ENGROSSED HOUSE BILL 1837
State of Washington
2022 Regular Session
ByRepresentatives Bronoske, Ortiz-Self, Berry, and Pollet
Prefiled 01/07/22.Read first time 01/10/22.Referred to Committee on Labor & Workplace Standards.
AN ACT Relating to restoring the state's ability to address work-related musculoskeletal injuries; amending RCW 49.17.370
; and creating a new section.
BE IT ENACTED BY THE LEGISLATURE OF THE STATE OF WASHINGTON:
NEW SECTION. Sec. 1. (1) The legislature finds that musculoskeletal injuries are a leading cause of disability, accounting for more than 130,000,000 patient visits to health care providers annually. These injuries cover a range of conditions related to overexertion and repetitive motion, such as pinched nerves, sprains, hernias, and connective tissue diseases. Musculoskeletal conditions are the number one reason for visits to a physician, affecting nearly half of all Americans above 18 years of age.
(2) The legislature finds that work-related musculoskeletal injuries account for at least one-third of all nonfatal work injuries, are more severe than the average nonfatal injury or illness, and are the most frequently reported cause of lost or restricted work time. Work-related musculoskeletal injuries occur from ergonomically incorrect and unregulated working practices.
(3) The legislature finds that many of Washington state's critical industries, including agriculture and health care, are described by the federal bureau of labor statistics as high-risk industries for musculoskeletal injuries. These are also industries that are currently experiencing significant staffing shortages. Further, these injuries lead to high employer costs including absenteeism, decreased productivity, and increased costs for health care, disability, and workers' compensation, among other costs.
(4) Initiative Measure No. 841, approved by the voters in 2003, repealed existing ergonomic regulations and barred the department of labor and industries from regulating working practices to address musculoskeletal injuries. The legislature finds that the absence of regulatorily authority in this important area has contributed to increases in workplace injuries and costs.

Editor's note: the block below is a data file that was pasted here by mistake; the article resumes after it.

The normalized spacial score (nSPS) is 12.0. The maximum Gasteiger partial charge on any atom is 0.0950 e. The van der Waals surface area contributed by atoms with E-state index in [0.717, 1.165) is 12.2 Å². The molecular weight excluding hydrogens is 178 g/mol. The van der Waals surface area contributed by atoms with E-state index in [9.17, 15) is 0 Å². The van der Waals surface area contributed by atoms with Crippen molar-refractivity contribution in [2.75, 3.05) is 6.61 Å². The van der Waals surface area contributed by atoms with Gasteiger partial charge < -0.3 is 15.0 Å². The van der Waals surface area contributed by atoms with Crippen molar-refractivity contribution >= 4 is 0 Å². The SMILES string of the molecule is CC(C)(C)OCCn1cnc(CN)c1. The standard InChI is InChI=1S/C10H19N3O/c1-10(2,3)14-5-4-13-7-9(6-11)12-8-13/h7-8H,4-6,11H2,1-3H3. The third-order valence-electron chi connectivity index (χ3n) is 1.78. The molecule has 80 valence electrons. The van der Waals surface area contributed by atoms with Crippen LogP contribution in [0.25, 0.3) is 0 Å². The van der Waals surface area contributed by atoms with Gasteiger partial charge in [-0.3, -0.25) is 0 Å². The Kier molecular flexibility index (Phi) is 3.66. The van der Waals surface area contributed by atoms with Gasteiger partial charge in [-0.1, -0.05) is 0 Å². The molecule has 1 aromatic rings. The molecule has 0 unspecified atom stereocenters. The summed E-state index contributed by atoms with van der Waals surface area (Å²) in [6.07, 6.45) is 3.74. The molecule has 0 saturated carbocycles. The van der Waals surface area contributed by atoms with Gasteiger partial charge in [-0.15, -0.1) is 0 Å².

(5) The legislature therefore intends to repeal the prohibition on regulating working practices related to musculoskeletal injuries, thereby allowing targeted safety efforts to more effectively and efficiently prevent these needless workplace injuries. By removing this outdated barrier, the legislature will restore the state's ability to more comprehensively address important workplace safety issues.
(6) Washington has one of the most robust, no-cost, professional safety and health consultation services available anywhere in the nation to assist employers to fulfill their responsibilities to provide a safe and healthful workplace. The legislature recognizes small businesses may be in greatest need of this expertise. Therefore, the legislature further intends that the department of labor and industries provides educational and technical support to small businesses related to ergonomic hazards and includes compliance assistance as part of the adoption of any ergonomic regulations. These efforts should be coordinated with business associations, including those representing small businesses.
and 2004 c 1 s 2 are each amended to read as follows:
For the purposes of this section, "state ergonomics regulations" are defined as the rules addressing musculoskeletal disorders, adopted on May 26, 2000, by the director of the department of labor and industries, and codified as WAC 296-62-05101 through 296-62-05176. The state ergonomics regulations, filed on May 26, 2000, by the director and codified as WAC 296-62-05101 through 296-62-05176 are repealed. ((The))For employee home offices, the director shall not have the authority to adopt any new or amended rules dealing with musculoskeletal disorders, or that deal with the same or similar activities as these rules being repealed, until and to the extent comparable rules applying to employee home offices are required by congress or the federal occupational safety and health administration.
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